I urged those attending the meeting to get out of the cars and walk around one of the roundabouts in the Town of Windermere on foot.  I said they would find that roundabouts slow traffic so that pedestrians and motorists can make eye contact.  Motorists will slow to a stop and motion pedestrians across.  I said this civility happens virtually everyday in the Town of Windermere.  (Roundabouts not only saved Windermere taxpayers millions in road widening costs, but also the Town's charming character).   Theresa Myers, a resident of the Town, said that she and her children walk and bike the roundabout by Windermere Elementary School, including during rush hour, and that she finds it safe.  Other residents expressed similar experiences. 

I said that the Federal Highway Administration now accepts roundabouts as a "proven safety countermeasure."  I pointed out that the Windermere roundabouts ended mile-long traffic back-ups.  I said, "We know from our common experience that they work." 

Jurgen explained that modern roundabouts have very precise angles of deflection to slow traffic, normally to between 15-20 mph.  County officials pointed to "roundabouts" in Avalon (really a large traffic circle) and near Lake Reams in Horizon West.  Tory Parish disagreed with the latter characterization, calling the Horizon West rotary "a high speed sling-shot." 

Residents expressed concern with the type of development the current road widening proposal would encourage.  Kelly suggested that a roundabout would encourage more desirable development. 

Residents also expressed a willingness to delay relief from congestion at the intersection in order to "get it done right."

Jurgen said a roundabout would cost between $350,000 - $450,000.  Jurgen's plan, as currently laid-out, would require the County to acquire about 500 square feet at a corner, whereas the County's current plans require no right-of-way acquisition.  (The County's current plans would cost about $495,000, including over $100,000 for design work already done).  Winter Garden City Manager Mike Bollhoeffer indicated that the City could contribute funds budgeted for intersection improvements.  Ocoee Mayor Scott Vandergrift said that impact fees from the Belmere development, not yet spent, were another possible source of funding.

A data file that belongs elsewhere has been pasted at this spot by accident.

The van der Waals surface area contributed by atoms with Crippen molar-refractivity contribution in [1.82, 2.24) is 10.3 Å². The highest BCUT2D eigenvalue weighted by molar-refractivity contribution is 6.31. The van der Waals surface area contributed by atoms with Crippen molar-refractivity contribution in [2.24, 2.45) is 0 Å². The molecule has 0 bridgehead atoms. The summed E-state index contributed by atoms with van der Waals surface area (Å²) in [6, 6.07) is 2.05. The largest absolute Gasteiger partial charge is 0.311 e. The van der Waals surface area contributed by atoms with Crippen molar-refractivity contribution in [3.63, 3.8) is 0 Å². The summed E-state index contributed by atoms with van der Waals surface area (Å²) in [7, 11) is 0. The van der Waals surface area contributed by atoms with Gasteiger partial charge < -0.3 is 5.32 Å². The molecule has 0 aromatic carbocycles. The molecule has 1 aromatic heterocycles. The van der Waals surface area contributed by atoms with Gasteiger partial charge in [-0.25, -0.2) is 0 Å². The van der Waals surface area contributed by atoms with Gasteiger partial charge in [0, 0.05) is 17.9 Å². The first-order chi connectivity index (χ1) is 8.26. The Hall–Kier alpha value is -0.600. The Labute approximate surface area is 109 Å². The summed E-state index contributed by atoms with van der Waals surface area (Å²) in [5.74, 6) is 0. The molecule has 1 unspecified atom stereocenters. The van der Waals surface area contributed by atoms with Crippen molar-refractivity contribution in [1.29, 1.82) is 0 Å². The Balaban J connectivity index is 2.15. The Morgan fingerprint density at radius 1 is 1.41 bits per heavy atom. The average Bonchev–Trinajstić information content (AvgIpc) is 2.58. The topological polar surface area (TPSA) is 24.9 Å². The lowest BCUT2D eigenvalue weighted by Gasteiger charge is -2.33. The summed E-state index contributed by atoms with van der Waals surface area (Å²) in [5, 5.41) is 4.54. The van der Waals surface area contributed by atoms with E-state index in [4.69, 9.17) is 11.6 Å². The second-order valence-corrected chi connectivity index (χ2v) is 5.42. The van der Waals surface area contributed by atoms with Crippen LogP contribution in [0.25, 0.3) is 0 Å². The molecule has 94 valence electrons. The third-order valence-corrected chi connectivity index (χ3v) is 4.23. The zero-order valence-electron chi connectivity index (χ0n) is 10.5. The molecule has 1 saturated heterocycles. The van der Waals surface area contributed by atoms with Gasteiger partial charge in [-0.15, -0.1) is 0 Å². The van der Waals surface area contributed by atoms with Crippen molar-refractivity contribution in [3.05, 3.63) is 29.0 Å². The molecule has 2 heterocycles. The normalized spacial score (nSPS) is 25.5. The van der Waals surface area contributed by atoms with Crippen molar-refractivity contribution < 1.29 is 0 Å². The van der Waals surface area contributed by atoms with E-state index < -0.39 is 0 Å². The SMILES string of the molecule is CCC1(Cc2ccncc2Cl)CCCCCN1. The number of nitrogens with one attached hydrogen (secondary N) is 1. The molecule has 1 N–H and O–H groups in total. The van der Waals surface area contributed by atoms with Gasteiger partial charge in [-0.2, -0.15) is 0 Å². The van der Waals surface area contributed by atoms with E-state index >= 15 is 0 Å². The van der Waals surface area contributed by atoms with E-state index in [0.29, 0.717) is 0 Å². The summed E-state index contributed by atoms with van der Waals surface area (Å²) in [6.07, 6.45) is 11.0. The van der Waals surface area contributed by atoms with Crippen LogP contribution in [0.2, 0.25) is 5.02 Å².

Here's my letter published in last week's Orlando Sentinel:
County should address its roadways' shortcomings
Thanks to Sentinel columnist Beth Kassab for shedding light on West Orange County's transportation-planning shortcomings ("Our suburbs shouldn't settle for risky roads," Sunday).

We shouldn't require children to walk across six lanes of highway to school, especially in Horizon West, where the county's own land-use plan mandates a "pedestrian-oriented" environment.

The county is planning yet another highway for Horizon West's Town Center, which will make residents drive, instead of walk across the street to shopping and dining.

Roundabouts, like Windermere's, cut injuries 70 percent and fatalities 95 percent, compared to intersections with traffic lights. Roundabouts move traffic so efficiently that they eliminate the need for road widenings that cost taxpayers millions.

Lake Whitney Elementary School parents are championing a roundabout for Roberson Road. Yet the county rolls out disco-era road-widening "improvements," which increase danger to kids on foot.

I support the efforts of citizens who are urging a course correction.

Rick Geller District 1 Planning and Zoning commissioner

Here's a LINK to Ms. Kassab's strong column, accompanied by video footage from C.R. 535, site of a six-lane highway school crossing.